Monday 22 November 2010

The Dark Crystal movie review

The Dark Crystal - 1982
Directors - Jim Henson & Frank Oz

Plot summary / review:

Set on a distant planet with three Suns called Thra, the inhabitants are ruled by a cruel race of Vulture looking creatures called the Skekris. They use the power of a dark crystal in their castle to suck the energy out of the planets life forms and prolong their life.

A Thousand years prior, when the planets suns last aligned, the Crystal was split by a race called the ukSkeks, separating them into the aforementioned evil Skekris and a peaceful race called the Mystics. It was prophesied that the Crystal will be fused together by a Gelfling, an Elf looking race. Determined to keep their power and the world in darkness, the Skekris hunt down and eradicate all of the Gelflings. The Mystics raise an orphaned Gelfling called Jen, believed to be the last of his kind.

When Jen's master dies, he sets off on a mission to find the missing shard of Crystal and return the planet to peace. Jen finds the missing piece at the laboratory of a wise scientist called Augha who is subsequently captured by the Garthim, a race of robotic type creatures at the command of the Skeksis. Jen then meets Kira, a Gelfling girl raised by the Podlings, creatures who are constantly persecuted by the Skekris and the Garthim. Jen and Kira set off to the castle with the crystal shard, meanwhile the Mystics slowly converge as the suns begin to align.

The movie climaxes in the castle with Kira being struck down by the Skeksis overlord as Jen reunites the Crystal. The race of Mystics and Skeksis combine back into the ukSkeks and the Crystal reverts to it's original, clear state and is once again used for good and apparently heals the World. One of the mystical ukSkeks gives Kira back her life and they leave the world.

The film is a remarkable achievement in terms of vision, set designs and the scale of characters, all of which are puppets. Every aspect of the film, from the dreary castle of the Skeksis to the lush, lifeful forest has been conceptualised and built from the ground up to the minutest detail. The character designs are equally impressive, ranging from man sized animals, right down to figure and hand puppets more akin to Jim Henson and Frank Oz's previous creations "The muppets".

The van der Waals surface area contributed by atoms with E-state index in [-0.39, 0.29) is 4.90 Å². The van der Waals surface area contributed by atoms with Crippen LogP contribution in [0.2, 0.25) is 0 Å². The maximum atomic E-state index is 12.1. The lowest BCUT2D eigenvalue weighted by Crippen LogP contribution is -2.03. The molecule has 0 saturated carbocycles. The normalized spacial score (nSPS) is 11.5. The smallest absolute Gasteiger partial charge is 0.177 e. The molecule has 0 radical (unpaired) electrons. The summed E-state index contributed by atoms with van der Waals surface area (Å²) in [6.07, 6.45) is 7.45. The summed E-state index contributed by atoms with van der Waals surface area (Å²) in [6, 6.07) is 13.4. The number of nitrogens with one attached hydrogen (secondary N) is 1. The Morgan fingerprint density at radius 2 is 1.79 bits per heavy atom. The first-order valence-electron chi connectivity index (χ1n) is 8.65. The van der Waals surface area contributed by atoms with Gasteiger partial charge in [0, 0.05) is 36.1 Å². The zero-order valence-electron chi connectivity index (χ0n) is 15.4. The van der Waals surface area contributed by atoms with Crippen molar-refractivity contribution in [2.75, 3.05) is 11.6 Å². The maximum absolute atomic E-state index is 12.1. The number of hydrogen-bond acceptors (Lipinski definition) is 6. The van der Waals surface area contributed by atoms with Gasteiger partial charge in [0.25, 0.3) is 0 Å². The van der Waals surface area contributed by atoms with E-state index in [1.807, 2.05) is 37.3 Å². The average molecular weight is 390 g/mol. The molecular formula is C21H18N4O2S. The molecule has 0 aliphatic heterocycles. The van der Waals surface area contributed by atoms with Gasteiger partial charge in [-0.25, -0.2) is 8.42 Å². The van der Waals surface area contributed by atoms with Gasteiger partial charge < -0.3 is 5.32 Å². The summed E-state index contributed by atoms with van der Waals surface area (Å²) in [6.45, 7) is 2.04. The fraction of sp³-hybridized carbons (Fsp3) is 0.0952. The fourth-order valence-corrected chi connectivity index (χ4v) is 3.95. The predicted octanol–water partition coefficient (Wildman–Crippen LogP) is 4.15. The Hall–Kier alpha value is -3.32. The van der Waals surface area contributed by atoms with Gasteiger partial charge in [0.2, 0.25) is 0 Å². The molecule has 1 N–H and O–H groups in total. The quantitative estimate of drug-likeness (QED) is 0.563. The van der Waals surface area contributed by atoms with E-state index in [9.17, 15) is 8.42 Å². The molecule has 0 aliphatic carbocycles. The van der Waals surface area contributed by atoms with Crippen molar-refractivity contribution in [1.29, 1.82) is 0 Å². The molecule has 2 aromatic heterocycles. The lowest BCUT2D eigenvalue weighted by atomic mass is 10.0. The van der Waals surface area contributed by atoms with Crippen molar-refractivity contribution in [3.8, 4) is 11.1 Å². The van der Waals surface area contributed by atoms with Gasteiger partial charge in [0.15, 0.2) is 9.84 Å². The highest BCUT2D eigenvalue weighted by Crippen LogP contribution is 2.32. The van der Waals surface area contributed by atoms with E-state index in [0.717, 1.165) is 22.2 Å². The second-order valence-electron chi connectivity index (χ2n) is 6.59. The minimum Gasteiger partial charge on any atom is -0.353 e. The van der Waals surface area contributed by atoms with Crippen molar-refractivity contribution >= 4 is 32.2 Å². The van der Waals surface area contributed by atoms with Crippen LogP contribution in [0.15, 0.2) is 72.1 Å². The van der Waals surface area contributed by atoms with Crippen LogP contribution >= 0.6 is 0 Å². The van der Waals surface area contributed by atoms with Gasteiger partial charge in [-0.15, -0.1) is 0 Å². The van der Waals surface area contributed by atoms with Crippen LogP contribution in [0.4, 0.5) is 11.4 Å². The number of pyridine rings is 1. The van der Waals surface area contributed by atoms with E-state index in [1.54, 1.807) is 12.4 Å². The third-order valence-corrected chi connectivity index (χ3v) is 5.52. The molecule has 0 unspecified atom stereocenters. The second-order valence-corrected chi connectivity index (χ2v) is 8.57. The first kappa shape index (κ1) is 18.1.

Vincent Canby
New York Times review 17th December 1982

"A lot of obvious effort has gone into this solemn fairy tale, but all of it has been devoted to the complicated technical problems involved in making a film mostly with animated puppets. The screenplay by David Odell, based on a story by Mr. Henson, is without any narrative drive whatever. It's without charm as well as interest."

Timeout London review 26th January 2006

"Henson, creator of the Muppets, has put all his energies into creating a spectacular range of live-action creatures who prance and gobble their way across the screen with an unprecedented conviction. Given this enormous advantage, it is therefore disappointing that this $26 million film should restrict itself to a very basic pulp fantasy plot - the hero's quest to free his world from the ravages of an evil race - when there are superior models available in any bookshop."

The film is let down by it's weak script and storyline. The film is full of clichés and familiar story arcs and plays out as watered down version of the Lord of the Rings or Chronicles of Narnia. Jim Henson and Frank Oz were looking to break away from their Muppets background and crack a new audience. In doing so they created a film to scary for little children and not enjoyable enough for adults. That said, the film is a visual treat and technically brilliant, if the story doesn't send you to sleep.

BBC review 1st May 2002

"Henson and Oz were, of course, the two leading creators of the Muppets and this was their first attempt to turn their skills and those of their colleagues (principally Dave Goelz, Steve Whitmire, and Louise Gold) to dramatic rather than comedic ends. And, simply judged in terms of its technical achievement, the film is stunning."

No comments:

Post a Comment